Professional guidance can take a number of forms, ranging from informal advice to a full site specific Flood Risk Assessment (FRA).The required level of consultation will depend largely on the vulnerability of the project or development, the anticipated flood hazard level and the level of FRA required (if any) by local legislation.
Firstly, informal advice can represent a useful and effective means to gain a greater understanding of flood hazard. Professional forums and even professional social-media platforms can provide a means to access professionals with expertise in the field of flood risk assessment. Academics, with expertise in your location of interest, may also prove a useful resource. They may have an intricate knowledge of flood hazard, as well as being able to identify key datasets in the region.
A more detailed understanding of flood risk can be obtained via a flood risk appraisal. A flood risk appraisal differs from a site specific FRA, in that it provides a more localised view of flood risk (than provided by the Think Hazard tool), but still a broad view of flood risk. These studies are typically desk studies that will attempt to provide a generic assessment of flood risk by pooling together available information, and perhaps undertaking some coarse scale modelling. A flood risk appraisal will highlight key areas where a more detailed study may be required. Flood risk appraisals should be undertaken by consultants who have specific expertise in undertaking and delivering flood risk assessments. Preferable, the consultant will also have local expertise, and consequently be familiar with available data and information as well as relevant local legislation.
A site specific FRA represents the most detailed appraisal of flood risk at a given location. FRA’s will typically include engineering level site assessments, perhaps including detailed flood modelling. FRA’s can provide detailed information about flood risk, and inform the design process as to the appropriate level of flood defences or site adaptation required. FRA’s can be expensive, and should be undertaken by consultants with expertise in site specific flood risk assessments. The consultant should also have extensive experience undertaking FRA’s under the given climatology, topography, as well as being familiar with local legislation. If the project involves construction, there may be relevant building standards that apply to the project regarding flood risk, e.g. drainage for highways and embankment stability. They will need to have appropriate skills in hydrology, hydraulics and computational river modelling. Always ask for detailed examples of relevant experience from any consultant you wish to hire for these purposes.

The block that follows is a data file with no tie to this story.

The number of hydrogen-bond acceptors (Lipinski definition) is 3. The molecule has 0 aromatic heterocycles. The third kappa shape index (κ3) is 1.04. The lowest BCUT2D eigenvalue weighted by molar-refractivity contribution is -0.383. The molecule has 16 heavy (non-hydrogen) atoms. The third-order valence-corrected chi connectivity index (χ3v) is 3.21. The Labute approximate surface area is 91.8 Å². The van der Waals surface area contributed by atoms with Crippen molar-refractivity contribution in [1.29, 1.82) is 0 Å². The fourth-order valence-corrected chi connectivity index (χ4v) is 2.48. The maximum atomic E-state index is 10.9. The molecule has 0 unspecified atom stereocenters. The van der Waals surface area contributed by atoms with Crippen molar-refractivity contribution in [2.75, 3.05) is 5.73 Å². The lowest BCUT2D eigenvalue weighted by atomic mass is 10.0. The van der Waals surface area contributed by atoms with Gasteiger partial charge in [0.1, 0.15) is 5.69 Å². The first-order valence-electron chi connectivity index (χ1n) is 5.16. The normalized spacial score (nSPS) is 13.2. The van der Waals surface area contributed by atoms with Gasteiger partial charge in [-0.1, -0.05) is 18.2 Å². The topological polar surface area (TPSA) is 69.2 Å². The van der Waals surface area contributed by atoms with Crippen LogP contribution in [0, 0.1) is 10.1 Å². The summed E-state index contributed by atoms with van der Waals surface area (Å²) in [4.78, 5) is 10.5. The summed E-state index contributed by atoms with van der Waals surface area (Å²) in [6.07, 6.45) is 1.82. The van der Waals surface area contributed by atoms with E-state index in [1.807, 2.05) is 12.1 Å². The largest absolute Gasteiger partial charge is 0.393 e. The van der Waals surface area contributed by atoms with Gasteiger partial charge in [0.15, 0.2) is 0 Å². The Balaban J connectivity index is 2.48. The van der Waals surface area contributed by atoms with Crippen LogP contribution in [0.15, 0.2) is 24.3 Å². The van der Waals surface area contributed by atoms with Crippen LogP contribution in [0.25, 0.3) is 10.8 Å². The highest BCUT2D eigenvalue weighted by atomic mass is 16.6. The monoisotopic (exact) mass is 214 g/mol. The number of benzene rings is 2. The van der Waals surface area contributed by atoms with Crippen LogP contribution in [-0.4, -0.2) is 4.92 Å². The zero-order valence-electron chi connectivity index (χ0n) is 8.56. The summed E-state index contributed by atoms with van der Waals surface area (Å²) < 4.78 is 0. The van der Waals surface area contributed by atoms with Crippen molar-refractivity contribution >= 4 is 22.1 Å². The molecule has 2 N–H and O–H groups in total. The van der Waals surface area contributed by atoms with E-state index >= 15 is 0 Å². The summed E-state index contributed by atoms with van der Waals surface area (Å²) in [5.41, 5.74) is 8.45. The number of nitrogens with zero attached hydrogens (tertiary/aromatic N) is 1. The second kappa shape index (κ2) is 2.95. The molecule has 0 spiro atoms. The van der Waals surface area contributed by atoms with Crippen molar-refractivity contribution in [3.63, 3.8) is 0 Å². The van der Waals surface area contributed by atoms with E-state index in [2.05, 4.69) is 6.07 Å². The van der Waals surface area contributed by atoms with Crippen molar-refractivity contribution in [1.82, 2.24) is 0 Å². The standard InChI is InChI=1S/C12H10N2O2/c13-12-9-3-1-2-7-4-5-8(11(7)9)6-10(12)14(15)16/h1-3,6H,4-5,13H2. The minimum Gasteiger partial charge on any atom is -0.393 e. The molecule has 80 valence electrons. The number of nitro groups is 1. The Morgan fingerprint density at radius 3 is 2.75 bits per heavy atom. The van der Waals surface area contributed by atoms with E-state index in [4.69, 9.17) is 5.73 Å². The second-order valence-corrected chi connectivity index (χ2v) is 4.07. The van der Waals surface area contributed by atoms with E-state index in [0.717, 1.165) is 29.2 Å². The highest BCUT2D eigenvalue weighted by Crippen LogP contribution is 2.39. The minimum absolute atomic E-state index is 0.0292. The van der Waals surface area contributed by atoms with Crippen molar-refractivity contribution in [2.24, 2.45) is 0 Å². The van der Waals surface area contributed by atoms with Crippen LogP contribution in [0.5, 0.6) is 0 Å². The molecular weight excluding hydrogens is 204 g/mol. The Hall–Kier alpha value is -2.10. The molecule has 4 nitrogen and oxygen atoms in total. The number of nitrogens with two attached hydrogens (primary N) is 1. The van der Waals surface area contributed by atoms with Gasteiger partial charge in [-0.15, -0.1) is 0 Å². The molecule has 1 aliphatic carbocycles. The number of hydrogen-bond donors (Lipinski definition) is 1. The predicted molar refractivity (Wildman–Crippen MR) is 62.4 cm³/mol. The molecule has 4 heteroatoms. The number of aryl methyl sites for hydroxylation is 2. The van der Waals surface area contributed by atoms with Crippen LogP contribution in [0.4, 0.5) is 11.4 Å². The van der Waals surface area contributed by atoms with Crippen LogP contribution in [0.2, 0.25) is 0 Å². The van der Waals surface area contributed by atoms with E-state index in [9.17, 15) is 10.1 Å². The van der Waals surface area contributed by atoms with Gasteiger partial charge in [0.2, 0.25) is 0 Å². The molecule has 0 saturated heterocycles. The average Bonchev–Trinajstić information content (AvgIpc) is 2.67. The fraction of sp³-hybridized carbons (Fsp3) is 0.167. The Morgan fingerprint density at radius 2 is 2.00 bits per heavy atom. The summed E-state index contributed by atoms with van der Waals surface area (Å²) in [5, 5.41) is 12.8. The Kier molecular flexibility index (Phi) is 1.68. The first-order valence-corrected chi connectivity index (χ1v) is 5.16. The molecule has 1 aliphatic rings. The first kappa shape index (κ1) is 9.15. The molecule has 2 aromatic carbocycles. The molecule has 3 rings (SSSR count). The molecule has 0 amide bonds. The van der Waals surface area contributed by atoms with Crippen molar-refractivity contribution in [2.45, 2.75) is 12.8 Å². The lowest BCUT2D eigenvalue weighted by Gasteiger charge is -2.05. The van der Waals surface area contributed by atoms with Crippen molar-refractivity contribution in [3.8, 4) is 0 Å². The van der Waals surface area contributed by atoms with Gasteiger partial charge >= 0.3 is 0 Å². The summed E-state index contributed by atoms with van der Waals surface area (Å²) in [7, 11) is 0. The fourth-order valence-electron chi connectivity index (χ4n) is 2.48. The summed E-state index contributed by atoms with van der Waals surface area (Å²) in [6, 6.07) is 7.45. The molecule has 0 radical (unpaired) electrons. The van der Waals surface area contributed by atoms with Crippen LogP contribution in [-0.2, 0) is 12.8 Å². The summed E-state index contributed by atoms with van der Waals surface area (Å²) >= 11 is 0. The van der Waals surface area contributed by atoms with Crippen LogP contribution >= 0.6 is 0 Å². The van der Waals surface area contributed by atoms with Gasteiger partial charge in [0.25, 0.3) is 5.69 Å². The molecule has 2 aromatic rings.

The level of professional guidance will depend largely on the vulnerability of the project or development and the identified hazard level. High vulnerability assets are assets that would be acutely impacted should they become inundated. For example, the Planning and Policy Statement 25 (PPS 25) in the UK, provides a classification of flood risk vulnerabilities that may be useful in determining the vulnerability of a project. PPS 25 defines partitions vulnerability into 5 categories:
Essential Infrastructure - all infrastructure that cannot be relocated, regardless of hazard level.
Highly vulnerable - assets that would acutely exacerbate the impacts of a flood, should they become inundated. Examples include emergency response units, hospitals, power stations, installations of hazardous materials.
More vulnerable - assets that would result in significant damage should they become inundated. Examples include residential buildings, educational and landfill facilities.
Less vulnerable - assets that would not significantly exacerbate the impacts of a flood, but would result in damages. Examples include shops, cafes, non-residential establishments, waste treatment (non-hazardous), agricultural buildings and land.
Water compatible - infrastructure that does not result in damages, during a flood. Examples include flood defences, amenity open space, sports and recreational ground, docks and marinas.
A Highly Vulnerable asset, such as a hospital, will require a detailed understanding of flood risk. Therefore, for all hazard intensities greater than Very Low, a site specific FRA would be highly recommended.
- For all assets potentially vulnerable to flooding, consider commissioning a site specific FRA, with the aim being to provide a detailed understanding of local flood risk.